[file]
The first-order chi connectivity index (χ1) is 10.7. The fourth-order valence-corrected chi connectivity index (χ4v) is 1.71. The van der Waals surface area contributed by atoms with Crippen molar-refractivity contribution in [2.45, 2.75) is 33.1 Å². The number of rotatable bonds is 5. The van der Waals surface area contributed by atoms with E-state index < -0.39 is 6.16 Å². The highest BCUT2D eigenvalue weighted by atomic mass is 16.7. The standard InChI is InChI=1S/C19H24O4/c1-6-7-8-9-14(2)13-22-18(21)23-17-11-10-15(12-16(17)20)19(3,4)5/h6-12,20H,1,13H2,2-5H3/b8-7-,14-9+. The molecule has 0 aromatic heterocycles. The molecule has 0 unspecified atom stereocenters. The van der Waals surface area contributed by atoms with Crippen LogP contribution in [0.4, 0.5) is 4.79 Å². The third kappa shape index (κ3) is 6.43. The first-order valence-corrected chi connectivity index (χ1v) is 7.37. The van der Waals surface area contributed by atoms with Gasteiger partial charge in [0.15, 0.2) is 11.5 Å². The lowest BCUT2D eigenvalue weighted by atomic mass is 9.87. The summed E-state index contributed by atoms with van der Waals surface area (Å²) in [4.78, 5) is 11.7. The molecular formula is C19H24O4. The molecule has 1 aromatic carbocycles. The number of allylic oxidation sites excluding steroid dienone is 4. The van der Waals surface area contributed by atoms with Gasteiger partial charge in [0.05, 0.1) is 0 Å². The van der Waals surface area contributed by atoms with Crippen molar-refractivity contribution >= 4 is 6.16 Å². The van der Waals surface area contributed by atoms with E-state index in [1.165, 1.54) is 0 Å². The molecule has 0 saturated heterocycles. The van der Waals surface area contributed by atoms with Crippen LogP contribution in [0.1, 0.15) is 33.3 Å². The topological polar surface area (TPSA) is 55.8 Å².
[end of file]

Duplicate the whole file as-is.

The first-order chi connectivity index (χ1) is 10.7. The fourth-order valence-corrected chi connectivity index (χ4v) is 1.71. The van der Waals surface area contributed by atoms with Crippen molar-refractivity contribution in [2.45, 2.75) is 33.1 Å². The number of rotatable bonds is 5. The van der Waals surface area contributed by atoms with E-state index < -0.39 is 6.16 Å². The highest BCUT2D eigenvalue weighted by atomic mass is 16.7. The standard InChI is InChI=1S/C19H24O4/c1-6-7-8-9-14(2)13-22-18(21)23-17-11-10-15(12-16(17)20)19(3,4)5/h6-12,20H,1,13H2,2-5H3/b8-7-,14-9+. The molecule has 0 aromatic heterocycles. The molecule has 0 unspecified atom stereocenters. The van der Waals surface area contributed by atoms with Crippen LogP contribution in [0.4, 0.5) is 4.79 Å². The third kappa shape index (κ3) is 6.43. The first-order valence-corrected chi connectivity index (χ1v) is 7.37. The van der Waals surface area contributed by atoms with Gasteiger partial charge in [0.15, 0.2) is 11.5 Å². The lowest BCUT2D eigenvalue weighted by atomic mass is 9.87. The summed E-state index contributed by atoms with van der Waals surface area (Å²) in [4.78, 5) is 11.7. The molecular formula is C19H24O4. The molecule has 1 aromatic carbocycles. The number of allylic oxidation sites excluding steroid dienone is 4. The van der Waals surface area contributed by atoms with Gasteiger partial charge in [0.05, 0.1) is 0 Å². The van der Waals surface area contributed by atoms with Crippen molar-refractivity contribution >= 4 is 6.16 Å². The van der Waals surface area contributed by atoms with E-state index in [1.165, 1.54) is 0 Å². The molecule has 0 saturated heterocycles. The van der Waals surface area contributed by atoms with Crippen LogP contribution in [0.1, 0.15) is 33.3 Å². The topological polar surface area (TPSA) is 55.8 Å².